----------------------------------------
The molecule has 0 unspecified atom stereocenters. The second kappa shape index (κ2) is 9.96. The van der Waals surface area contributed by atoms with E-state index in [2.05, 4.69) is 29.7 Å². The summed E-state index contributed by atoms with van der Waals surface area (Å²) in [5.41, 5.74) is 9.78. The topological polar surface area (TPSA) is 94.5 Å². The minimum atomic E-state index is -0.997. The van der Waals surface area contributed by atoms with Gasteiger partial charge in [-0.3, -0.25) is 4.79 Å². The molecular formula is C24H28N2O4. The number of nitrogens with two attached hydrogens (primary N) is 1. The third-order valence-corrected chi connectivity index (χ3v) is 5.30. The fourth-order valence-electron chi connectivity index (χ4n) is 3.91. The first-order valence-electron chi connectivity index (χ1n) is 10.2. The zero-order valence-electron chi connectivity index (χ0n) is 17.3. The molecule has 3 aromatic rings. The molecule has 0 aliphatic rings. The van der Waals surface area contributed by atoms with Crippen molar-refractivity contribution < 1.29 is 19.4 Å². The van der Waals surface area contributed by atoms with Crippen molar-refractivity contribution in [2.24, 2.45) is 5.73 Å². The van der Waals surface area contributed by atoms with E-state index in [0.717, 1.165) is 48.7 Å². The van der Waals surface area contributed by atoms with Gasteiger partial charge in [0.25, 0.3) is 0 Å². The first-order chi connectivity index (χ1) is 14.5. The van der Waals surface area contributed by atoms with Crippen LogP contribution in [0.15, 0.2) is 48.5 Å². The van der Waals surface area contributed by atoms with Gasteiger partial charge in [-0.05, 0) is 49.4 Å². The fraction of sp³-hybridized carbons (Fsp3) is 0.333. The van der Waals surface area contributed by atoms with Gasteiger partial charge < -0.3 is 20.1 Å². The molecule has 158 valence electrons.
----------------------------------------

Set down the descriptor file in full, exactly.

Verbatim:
The molecule has 0 unspecified atom stereocenters. The second kappa shape index (κ2) is 9.96. The van der Waals surface area contributed by atoms with E-state index in [2.05, 4.69) is 29.7 Å². The summed E-state index contributed by atoms with van der Waals surface area (Å²) in [5.41, 5.74) is 9.78. The topological polar surface area (TPSA) is 94.5 Å². The minimum atomic E-state index is -0.997. The van der Waals surface area contributed by atoms with Gasteiger partial charge in [-0.3, -0.25) is 4.79 Å². The molecular formula is C24H28N2O4. The number of nitrogens with two attached hydrogens (primary N) is 1. The third-order valence-corrected chi connectivity index (χ3v) is 5.30. The fourth-order valence-electron chi connectivity index (χ4n) is 3.91. The first-order valence-electron chi connectivity index (χ1n) is 10.2. The zero-order valence-electron chi connectivity index (χ0n) is 17.3. The molecule has 3 aromatic rings. The molecule has 0 aliphatic rings. The van der Waals surface area contributed by atoms with Crippen molar-refractivity contribution < 1.29 is 19.4 Å². The van der Waals surface area contributed by atoms with Crippen molar-refractivity contribution in [2.24, 2.45) is 5.73 Å². The van der Waals surface area contributed by atoms with E-state index in [0.717, 1.165) is 48.7 Å². The van der Waals surface area contributed by atoms with Gasteiger partial charge in [0.25, 0.3) is 0 Å². The first-order chi connectivity index (χ1) is 14.5. The van der Waals surface area contributed by atoms with Crippen LogP contribution in [0.15, 0.2) is 48.5 Å². The van der Waals surface area contributed by atoms with Gasteiger partial charge in [-0.05, 0) is 49.4 Å². The fraction of sp³-hybridized carbons (Fsp3) is 0.333. The van der Waals surface area contributed by atoms with Gasteiger partial charge < -0.3 is 20.1 Å². The molecule has 158 valence electrons.